The Montfort Group

Cultivating a Sense of Belonging

A few weeks ago a client came into my office, collapsed onto the couch, and deeply sighed:
“I am so tired of feeling like a foreigner!”. Her words touched a nerve. Her pain and sadness
sounded so familiar. What I recognized was not the struggle of a person who was born in
another country (which I was) and speaks with an accent (which I do). Instead, I could relate to
her hunger to be seen, appreciated, loved, and included. They were looking for a sense of belonging. After all, who doesn’t want to be accepted and be part of something larger than ourselves?! But I also know from experience that
constantly scanning the environment for reassurance that you fit in is truly exhausting and can
take us away from what really matters.

Longing

In his book “A Liberated Mind” (2019), Steve C. Hayes defines belonging as a universal birth
right. We all deserve to be valued and loved regardless of what we look like, or how we think,
or how much we achieve. Belonging is not predicated on exceptionalism; it is not a popularity
contest. While it certainly feels good to receive compliments and praise, being liked and feeling
special, rarely, if ever, move us towards a rich and meaningful life. In fact, if you live in
alignment with who you truly are, there will inevitably be some who won’t like you.
Belonging is an internal, “wordless, embodied” experience but it can be
elusive because our external world often emphasizes separateness over unity. Whole groups of
individuals are pushed to the margins of society simply based on who they are.

Rejection

On a personal level, we sometimes experience the pain of rejection at the hands of the people
in our lives. Holiday gatherings could become awkward when our values and beliefs diverge
from those of our families; we might be judged and even ostracized by our religious
communities for asking questions they deem inappropriate; friends might stop including us
when we no longer share the same interests and/ or social status; unconventional ideas and
nonconforming behaviors could leave us isolated in the workplace. In all those instances, we
internalize the message that we are not accepted because we do not fit in. As a result, we get
caught up in a negative self-story of “I don’t belong because I am not enough”, “I’m not smart
enough, not beautiful enough, not articulate enough, not agreeable enough, not lovable
enough, not (insert your own word) enough”.

Belonging

The good news is that we do not have to be extraordinary or recognized by others to belong.
Belonging is “not a problem to be solved, not a box we check and move on”. It just is, we already have it. We have belonging because we exist.

“Our bodies know that they belong; it is our minds that make our lives so homeless. Guided by longing,
belonging is the wisdom of rhythm. When we are in rhythm with our own nature, things flow and
balance naturally.” J. O’Donoghue
Sometimes life disconnects us from that deep rooted sense of belonging, but we can find our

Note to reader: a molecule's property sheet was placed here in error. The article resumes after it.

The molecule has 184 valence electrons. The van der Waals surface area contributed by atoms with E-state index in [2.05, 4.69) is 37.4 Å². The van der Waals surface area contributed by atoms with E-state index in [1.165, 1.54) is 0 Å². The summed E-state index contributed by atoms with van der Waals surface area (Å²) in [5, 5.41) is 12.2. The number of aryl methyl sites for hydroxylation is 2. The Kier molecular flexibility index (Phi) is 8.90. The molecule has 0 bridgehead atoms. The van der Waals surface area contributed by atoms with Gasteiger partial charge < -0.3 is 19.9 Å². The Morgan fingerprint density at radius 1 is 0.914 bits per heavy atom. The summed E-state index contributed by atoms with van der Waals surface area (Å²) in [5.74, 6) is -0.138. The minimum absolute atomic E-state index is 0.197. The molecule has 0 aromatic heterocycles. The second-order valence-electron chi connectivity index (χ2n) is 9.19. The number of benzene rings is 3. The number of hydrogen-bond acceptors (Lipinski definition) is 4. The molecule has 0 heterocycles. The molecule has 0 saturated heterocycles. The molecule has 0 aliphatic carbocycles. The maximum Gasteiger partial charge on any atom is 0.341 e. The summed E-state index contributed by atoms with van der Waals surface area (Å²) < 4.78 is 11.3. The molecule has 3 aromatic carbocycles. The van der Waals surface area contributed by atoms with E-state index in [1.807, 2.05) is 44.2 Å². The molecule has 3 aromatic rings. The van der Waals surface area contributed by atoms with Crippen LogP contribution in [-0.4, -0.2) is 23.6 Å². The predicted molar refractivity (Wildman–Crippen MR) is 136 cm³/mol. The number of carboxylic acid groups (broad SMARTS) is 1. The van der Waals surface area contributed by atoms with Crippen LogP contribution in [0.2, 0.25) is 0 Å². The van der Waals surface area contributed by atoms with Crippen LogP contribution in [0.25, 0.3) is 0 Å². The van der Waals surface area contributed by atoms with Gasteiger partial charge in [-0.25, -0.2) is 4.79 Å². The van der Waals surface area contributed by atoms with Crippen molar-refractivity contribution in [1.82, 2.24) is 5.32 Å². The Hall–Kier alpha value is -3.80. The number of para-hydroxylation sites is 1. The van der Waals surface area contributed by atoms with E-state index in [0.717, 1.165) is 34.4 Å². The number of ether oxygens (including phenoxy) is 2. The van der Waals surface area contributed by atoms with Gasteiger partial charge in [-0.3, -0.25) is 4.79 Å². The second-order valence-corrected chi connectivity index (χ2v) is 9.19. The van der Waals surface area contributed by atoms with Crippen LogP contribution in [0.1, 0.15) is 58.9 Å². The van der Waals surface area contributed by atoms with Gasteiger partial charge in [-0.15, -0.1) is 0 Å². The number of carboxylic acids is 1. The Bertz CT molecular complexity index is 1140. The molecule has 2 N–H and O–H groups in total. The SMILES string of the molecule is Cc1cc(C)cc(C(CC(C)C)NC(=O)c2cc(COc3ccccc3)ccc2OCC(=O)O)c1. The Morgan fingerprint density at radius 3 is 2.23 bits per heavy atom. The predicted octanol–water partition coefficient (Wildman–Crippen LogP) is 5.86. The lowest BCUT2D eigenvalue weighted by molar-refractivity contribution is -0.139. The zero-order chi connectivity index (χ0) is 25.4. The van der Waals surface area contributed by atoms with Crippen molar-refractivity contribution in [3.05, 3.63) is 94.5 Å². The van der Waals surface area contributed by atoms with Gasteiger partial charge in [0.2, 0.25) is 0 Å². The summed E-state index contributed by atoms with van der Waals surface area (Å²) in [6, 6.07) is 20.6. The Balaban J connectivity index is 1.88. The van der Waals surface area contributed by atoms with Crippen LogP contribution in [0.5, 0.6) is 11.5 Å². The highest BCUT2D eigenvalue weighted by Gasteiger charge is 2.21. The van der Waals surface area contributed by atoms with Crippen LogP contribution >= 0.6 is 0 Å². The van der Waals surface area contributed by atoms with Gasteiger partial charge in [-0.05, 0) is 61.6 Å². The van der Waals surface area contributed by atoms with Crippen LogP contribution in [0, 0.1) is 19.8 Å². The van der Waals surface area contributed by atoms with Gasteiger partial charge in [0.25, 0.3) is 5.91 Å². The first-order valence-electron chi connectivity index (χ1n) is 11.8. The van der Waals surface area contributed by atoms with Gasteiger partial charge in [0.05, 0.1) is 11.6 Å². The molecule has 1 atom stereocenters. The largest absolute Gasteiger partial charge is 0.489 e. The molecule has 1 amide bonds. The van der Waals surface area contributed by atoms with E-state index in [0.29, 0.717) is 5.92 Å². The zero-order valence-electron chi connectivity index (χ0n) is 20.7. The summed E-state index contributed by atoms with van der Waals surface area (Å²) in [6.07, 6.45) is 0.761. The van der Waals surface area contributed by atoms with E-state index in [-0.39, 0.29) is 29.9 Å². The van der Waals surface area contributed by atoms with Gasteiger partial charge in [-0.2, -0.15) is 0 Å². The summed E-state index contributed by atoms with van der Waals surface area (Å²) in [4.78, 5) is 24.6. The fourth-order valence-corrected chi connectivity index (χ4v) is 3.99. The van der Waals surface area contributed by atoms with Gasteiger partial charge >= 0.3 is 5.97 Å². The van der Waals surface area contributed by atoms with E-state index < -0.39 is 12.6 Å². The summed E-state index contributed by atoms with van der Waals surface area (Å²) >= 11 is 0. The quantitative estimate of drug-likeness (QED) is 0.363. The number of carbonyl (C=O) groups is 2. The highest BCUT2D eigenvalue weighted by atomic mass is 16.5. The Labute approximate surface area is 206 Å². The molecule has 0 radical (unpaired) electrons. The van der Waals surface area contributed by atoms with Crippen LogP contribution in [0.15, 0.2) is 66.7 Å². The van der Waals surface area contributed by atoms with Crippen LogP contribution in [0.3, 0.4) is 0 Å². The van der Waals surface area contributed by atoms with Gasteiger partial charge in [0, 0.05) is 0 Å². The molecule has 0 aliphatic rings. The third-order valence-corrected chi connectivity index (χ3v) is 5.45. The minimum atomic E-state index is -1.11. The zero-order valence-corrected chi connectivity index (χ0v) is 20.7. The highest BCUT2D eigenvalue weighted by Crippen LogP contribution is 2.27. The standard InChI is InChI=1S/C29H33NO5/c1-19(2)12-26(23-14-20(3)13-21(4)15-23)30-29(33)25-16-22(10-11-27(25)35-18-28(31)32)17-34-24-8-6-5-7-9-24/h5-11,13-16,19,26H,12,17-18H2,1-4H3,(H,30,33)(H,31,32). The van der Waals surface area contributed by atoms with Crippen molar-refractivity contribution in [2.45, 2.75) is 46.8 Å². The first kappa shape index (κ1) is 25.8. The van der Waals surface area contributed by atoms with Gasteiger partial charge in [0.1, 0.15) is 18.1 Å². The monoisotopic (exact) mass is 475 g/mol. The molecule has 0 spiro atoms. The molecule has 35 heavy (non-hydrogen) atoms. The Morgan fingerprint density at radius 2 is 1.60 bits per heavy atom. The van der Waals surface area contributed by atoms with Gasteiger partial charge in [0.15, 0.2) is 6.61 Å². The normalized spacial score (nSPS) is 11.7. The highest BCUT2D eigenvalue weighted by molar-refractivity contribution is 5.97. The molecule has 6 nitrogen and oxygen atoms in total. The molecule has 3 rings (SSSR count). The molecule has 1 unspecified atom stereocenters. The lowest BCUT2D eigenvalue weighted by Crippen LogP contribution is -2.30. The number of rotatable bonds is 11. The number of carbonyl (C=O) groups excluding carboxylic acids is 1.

way back. We can foster belonging from the inside out by focusing on the following:

  1. Self-acceptance – fully and unconditionally accept all parts of yourself, including those
    that have caused shame and inner suffering. We tend to pursue perfection and shun
    characteristics and behaviors that fail to meet some unrealistic and inflated standards.
    Reawakening our sense of belonging requires accepting that we are flawed humans. We
    are both beautiful and unattractive at times, we are intelligent and can make some
    dumb decisions, we can excel and fail, we can be both lovable and hard to love, but we
    are always worthy.
  2. Daily meditation and mindfulness practices – learn to maintain contact with the present
    moment to attune to inner experiences; drop into ordinary moments of love and drop
    out of limiting self-narratives. Mindfulness helps us let go of the struggles and step away
    from our doing mind to connect to something larger than ourselves.
  3. Practice a stance of loving kindness towards self and others daily
  4. Expressive arts and free writing – there’s a plethora of research on the benefits of
    creative expression to process emotions, gain a new perspective and shift thinking
    patterns. Dr. McKelvie points to poetry in particular as an effective
    tool to reconnect with our natural human goodness and satisfy the yearning to belong.

“When you connect with pure awareness and find your natural goodness, something larger than
yourself, when you connect with your birthright to belong, you don’t have to determine whether
you’re good enough or not.”
Meg McKelvie, Ph.D.

Gergana Markov, MBA, MS, LPC

Gergana Markov, MBA, MS, LPC

I am a National Certified Counselor and Licensed Professional Counselor in the state of Texas. I received my Masters of Science in Counseling from Southern Methodist University and also hold a Masters in Business Administration from Georgia State University. I had a successful career in real estate acquisitions, corporate marketing, and advertising prior to becoming a counselor. My clinical training and experiences include counseling individuals, couples, and groups in various treatment settings, including private practice, community clinics, and hospitals. I am an EMDR trained therapist and utilize trauma-informed interventions in my practice. Additionally, I have specialized training in parent-child dynamics, gender and sexuality issues, Mindfulness-Based Stress Reduction, and Safe Conversations for couples and communities. I am also a passionate LGBTQ+ ally.

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